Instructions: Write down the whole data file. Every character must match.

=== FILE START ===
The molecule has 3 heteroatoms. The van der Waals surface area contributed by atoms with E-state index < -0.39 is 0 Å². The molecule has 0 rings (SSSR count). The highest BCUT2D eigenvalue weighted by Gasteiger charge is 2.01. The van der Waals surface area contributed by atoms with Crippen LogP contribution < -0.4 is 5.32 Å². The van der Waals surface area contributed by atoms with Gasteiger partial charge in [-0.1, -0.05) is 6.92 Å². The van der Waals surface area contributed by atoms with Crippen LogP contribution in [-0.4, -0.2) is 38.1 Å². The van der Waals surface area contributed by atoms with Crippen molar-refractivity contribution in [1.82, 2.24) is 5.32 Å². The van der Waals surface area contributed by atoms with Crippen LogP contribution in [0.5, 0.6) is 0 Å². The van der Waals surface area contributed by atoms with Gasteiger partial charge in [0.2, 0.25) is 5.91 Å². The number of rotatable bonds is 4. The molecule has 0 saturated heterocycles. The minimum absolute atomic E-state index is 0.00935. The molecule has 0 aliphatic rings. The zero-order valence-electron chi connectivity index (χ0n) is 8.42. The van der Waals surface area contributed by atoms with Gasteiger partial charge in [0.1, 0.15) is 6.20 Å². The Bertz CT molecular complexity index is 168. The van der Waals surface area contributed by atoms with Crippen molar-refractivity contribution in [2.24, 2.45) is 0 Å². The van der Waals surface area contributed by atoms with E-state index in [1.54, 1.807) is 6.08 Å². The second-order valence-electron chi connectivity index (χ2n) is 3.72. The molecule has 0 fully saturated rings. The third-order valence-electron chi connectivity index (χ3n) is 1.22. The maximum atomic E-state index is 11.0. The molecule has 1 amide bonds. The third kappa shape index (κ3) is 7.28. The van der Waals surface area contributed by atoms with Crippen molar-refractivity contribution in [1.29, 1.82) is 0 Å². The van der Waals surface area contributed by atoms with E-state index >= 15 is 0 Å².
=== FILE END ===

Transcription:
The molecule has 3 heteroatoms. The van der Waals surface area contributed by atoms with E-state index < -0.39 is 0 Å². The molecule has 0 rings (SSSR count). The highest BCUT2D eigenvalue weighted by Gasteiger charge is 2.01. The van der Waals surface area contributed by atoms with Crippen LogP contribution < -0.4 is 5.32 Å². The van der Waals surface area contributed by atoms with Gasteiger partial charge in [-0.1, -0.05) is 6.92 Å². The van der Waals surface area contributed by atoms with Crippen LogP contribution in [-0.4, -0.2) is 38.1 Å². The van der Waals surface area contributed by atoms with Crippen molar-refractivity contribution in [1.82, 2.24) is 5.32 Å². The van der Waals surface area contributed by atoms with Crippen LogP contribution in [0.5, 0.6) is 0 Å². The van der Waals surface area contributed by atoms with Gasteiger partial charge in [0.2, 0.25) is 5.91 Å². The number of rotatable bonds is 4. The molecule has 0 saturated heterocycles. The minimum absolute atomic E-state index is 0.00935. The molecule has 0 aliphatic rings. The zero-order valence-electron chi connectivity index (χ0n) is 8.42. The van der Waals surface area contributed by atoms with Gasteiger partial charge in [0.1, 0.15) is 6.20 Å². The Bertz CT molecular complexity index is 168. The van der Waals surface area contributed by atoms with Crippen molar-refractivity contribution in [2.24, 2.45) is 0 Å². The van der Waals surface area contributed by atoms with E-state index in [1.54, 1.807) is 6.08 Å². The second-order valence-electron chi connectivity index (χ2n) is 3.72. The molecule has 0 fully saturated rings. The third-order valence-electron chi connectivity index (χ3n) is 1.22. The maximum atomic E-state index is 11.0. The molecule has 1 amide bonds. The third kappa shape index (κ3) is 7.28. The van der Waals surface area contributed by atoms with Crippen molar-refractivity contribution in [1.29, 1.82) is 0 Å². The van der Waals surface area contributed by atoms with E-state index >= 15 is 0 Å².